"Tough yet pretty" might also describe Ciara, her fifth album, which exploded onto the #2 position on Billboard's Top 200 in July (right behind Jay Z, whom she toured with in '09). In its review, the Los Angeles Times dubbed her "one of R&B's most adventurous beat-seekers."
"The album is light and upbeat," says Ciara. "There's a lot of love in it -- a lot of heart and passion. It reflects the spirit and energy that I'm feeling right now. What people are hearing is my true self-expression and the energy I'm living."
She started creating the album, originally titled One Woman Army, two years ago. Gradually it came to reflect a very personal vision full of open feelings. And it turns out a lot of those feelings involve relationships, sensuality, and s-e-x. "I want my fans to get to learn more about me," says Ciara. "I've been very blessed with my success, but my music hasn't given a clear voice to who I am." The resulting album brims with attitude and sizzle; with the song "Read My Lips," you get an innuendo-laden invitation for a guy to go "down, down" on his "favorite dish." Even the gays will find this track delectable!
Which means Ciara is now open to talking about her relationship with the avant-rapper Nayvadius "Future" Cash, who is an executive producer of the album and collaborated on the first single, "Body Party." It's a sultry act of musical seduction ("My body is your party, baby/Nobody's invited but you, baby"). The video imagines the couple's first meeting, where their flirty banter culminates with a seal of approval from Ciara. "He reads," she says, as he walks away.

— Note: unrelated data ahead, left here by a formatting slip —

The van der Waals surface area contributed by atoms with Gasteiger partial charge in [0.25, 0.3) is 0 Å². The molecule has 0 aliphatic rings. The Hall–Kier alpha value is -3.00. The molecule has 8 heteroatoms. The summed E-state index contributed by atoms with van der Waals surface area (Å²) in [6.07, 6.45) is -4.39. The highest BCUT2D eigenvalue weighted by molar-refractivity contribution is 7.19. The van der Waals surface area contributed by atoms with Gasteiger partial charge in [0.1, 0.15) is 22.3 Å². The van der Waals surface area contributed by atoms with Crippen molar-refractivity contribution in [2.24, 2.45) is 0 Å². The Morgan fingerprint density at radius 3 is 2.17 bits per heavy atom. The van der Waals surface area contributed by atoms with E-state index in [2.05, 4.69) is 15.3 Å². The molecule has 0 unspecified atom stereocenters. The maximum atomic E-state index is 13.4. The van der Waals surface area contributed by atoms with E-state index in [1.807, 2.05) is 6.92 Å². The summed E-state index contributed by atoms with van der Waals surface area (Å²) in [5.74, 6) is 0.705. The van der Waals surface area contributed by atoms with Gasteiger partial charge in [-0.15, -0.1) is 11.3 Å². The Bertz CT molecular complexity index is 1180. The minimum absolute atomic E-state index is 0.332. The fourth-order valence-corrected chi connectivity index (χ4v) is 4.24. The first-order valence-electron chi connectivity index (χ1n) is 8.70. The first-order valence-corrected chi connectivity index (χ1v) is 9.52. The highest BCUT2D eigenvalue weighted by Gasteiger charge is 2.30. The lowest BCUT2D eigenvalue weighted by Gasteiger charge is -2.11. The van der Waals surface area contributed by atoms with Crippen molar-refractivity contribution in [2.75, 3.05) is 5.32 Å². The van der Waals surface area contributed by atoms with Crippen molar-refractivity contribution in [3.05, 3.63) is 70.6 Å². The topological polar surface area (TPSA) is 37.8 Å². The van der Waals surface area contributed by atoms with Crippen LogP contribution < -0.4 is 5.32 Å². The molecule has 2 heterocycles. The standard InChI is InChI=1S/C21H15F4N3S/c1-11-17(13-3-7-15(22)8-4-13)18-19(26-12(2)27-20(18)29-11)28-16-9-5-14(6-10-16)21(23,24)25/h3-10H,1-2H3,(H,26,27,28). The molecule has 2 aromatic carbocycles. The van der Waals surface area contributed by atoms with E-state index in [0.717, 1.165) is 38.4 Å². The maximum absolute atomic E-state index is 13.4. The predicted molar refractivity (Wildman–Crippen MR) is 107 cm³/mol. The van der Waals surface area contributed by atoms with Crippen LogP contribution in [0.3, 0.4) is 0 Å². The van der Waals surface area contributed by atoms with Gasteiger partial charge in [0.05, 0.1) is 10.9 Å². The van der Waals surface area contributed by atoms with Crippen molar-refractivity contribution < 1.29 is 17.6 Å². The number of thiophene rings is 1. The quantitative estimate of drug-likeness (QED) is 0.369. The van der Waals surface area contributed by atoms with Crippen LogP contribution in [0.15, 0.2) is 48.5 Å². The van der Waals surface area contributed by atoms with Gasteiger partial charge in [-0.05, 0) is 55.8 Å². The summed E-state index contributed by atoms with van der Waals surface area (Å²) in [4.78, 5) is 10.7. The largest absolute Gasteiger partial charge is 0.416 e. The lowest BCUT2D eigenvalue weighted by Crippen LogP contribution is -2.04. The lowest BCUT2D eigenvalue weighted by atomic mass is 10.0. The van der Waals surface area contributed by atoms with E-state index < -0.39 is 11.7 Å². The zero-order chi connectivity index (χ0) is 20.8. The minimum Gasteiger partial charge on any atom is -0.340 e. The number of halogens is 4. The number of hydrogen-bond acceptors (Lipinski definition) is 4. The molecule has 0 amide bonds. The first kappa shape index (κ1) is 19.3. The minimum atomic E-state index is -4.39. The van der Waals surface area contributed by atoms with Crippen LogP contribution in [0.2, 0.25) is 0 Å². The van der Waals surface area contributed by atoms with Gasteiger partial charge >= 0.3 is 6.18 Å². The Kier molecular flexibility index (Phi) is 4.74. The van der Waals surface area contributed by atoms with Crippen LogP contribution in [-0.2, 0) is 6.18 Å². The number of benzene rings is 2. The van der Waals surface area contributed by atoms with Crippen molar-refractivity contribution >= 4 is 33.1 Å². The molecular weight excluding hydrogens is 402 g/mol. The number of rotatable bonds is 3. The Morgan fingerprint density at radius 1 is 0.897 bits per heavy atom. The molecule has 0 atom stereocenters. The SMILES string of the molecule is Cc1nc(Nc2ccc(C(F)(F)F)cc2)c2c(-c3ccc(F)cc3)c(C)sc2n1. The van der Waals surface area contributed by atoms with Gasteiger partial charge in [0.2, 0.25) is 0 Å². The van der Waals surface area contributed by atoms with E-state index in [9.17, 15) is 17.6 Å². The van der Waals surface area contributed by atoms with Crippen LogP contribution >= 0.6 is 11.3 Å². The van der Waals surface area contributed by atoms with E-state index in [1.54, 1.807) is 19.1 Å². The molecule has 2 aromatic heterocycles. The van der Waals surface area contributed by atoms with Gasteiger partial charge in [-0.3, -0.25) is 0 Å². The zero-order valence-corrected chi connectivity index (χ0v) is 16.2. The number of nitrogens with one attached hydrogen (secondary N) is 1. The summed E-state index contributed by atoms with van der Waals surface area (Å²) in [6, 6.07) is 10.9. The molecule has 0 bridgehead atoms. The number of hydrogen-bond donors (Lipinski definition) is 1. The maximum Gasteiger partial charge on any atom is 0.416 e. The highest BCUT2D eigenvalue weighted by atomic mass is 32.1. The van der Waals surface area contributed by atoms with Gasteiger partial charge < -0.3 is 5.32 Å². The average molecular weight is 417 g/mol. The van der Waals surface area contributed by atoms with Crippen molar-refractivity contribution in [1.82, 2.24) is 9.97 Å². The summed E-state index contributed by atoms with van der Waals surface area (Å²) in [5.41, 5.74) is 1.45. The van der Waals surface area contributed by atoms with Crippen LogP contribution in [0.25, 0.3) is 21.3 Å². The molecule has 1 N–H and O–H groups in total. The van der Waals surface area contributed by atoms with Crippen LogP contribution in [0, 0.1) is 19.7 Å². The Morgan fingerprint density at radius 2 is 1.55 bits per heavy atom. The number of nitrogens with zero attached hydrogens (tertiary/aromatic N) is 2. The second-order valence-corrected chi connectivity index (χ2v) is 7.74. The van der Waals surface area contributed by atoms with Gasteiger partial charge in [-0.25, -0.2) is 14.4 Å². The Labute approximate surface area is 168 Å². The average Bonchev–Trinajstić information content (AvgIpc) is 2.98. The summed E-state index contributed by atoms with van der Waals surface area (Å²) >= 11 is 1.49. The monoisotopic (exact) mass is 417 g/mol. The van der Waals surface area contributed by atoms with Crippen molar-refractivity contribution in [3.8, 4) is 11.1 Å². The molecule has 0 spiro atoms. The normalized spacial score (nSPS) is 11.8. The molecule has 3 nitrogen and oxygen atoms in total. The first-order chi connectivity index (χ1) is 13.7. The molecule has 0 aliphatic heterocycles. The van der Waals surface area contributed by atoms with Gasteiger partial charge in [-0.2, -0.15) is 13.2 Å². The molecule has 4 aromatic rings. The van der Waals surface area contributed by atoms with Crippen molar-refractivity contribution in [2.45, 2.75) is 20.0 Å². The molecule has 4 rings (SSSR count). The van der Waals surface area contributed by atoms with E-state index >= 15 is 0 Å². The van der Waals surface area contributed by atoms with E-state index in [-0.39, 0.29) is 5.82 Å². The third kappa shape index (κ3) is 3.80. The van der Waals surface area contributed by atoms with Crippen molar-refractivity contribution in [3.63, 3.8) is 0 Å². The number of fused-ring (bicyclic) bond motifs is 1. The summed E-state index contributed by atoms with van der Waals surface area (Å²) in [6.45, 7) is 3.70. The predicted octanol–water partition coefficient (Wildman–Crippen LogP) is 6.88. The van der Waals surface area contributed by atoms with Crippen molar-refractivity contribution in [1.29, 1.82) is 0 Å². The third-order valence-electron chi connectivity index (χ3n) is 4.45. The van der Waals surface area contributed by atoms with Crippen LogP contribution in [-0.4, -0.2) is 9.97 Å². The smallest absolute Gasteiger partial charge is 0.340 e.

"He's very understanding," she tells me, "and he's my best friend. It's important to have a feeling that you can talk about anything and know a person's going to be there and support you. When we're together, it's not about who we are. I feel very normal, very safe and loved.
"Being able to speak about it is a whole different thing for me," she goes on. "I'm not thinking or caring too much about what anybody has to say anymore. Once you start over-thinking and worrying, you start getting close to insanity. I want my sanity and a life and happiness." (It's partly for that reason that Ciara won't crank out bitter songs about ex-lovers. "It'll come to light," she says. "Whatever energy a person gives you, they'll have to deal with that. I'm not necessarily going to be so direct in a song.")
"I wasn't trained to sing and dance," she adds, "but I knew I had something special and decided to explore it. I've been growing in front of the world, and I want to keep growing." Dad helped by regularly gliding around with her wherever they happened to be living. "He taught me some of my moves," Ciara beams. "Some mean footwork!"